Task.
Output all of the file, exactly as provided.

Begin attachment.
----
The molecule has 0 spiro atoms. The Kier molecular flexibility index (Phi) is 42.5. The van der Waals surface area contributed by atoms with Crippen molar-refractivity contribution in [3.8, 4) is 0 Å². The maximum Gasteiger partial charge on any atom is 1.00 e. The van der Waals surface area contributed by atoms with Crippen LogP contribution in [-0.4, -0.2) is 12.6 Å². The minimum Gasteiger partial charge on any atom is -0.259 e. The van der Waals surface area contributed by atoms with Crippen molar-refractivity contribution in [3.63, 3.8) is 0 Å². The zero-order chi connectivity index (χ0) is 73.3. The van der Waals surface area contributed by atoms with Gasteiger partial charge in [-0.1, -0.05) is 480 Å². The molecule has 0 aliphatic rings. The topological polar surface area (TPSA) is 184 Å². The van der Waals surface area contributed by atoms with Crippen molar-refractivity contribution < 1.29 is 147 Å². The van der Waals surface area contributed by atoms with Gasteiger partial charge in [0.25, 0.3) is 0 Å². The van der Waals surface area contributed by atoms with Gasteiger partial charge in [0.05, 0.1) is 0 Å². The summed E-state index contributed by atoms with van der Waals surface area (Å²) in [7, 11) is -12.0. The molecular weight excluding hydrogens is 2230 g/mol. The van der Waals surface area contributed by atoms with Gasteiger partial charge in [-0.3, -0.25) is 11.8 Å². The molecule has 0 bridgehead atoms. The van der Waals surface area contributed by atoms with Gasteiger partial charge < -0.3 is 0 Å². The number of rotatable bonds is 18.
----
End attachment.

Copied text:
The molecule has 0 spiro atoms. The Kier molecular flexibility index (Phi) is 42.5. The van der Waals surface area contributed by atoms with Crippen molar-refractivity contribution in [3.8, 4) is 0 Å². The maximum Gasteiger partial charge on any atom is 1.00 e. The van der Waals surface area contributed by atoms with Crippen LogP contribution in [-0.4, -0.2) is 12.6 Å². The minimum Gasteiger partial charge on any atom is -0.259 e. The van der Waals surface area contributed by atoms with Crippen molar-refractivity contribution in [3.63, 3.8) is 0 Å². The zero-order chi connectivity index (χ0) is 73.3. The van der Waals surface area contributed by atoms with Gasteiger partial charge in [-0.1, -0.05) is 480 Å². The molecule has 0 aliphatic rings. The topological polar surface area (TPSA) is 184 Å². The van der Waals surface area contributed by atoms with Crippen molar-refractivity contribution < 1.29 is 147 Å². The van der Waals surface area contributed by atoms with Gasteiger partial charge in [0.25, 0.3) is 0 Å². The van der Waals surface area contributed by atoms with Gasteiger partial charge in [0.05, 0.1) is 0 Å². The summed E-state index contributed by atoms with van der Waals surface area (Å²) in [7, 11) is -12.0. The molecular weight excluding hydrogens is 2230 g/mol. The van der Waals surface area contributed by atoms with Gasteiger partial charge in [-0.3, -0.25) is 11.8 Å². The molecule has 0 bridgehead atoms. The van der Waals surface area contributed by atoms with Gasteiger partial charge < -0.3 is 0 Å². The number of rotatable bonds is 18.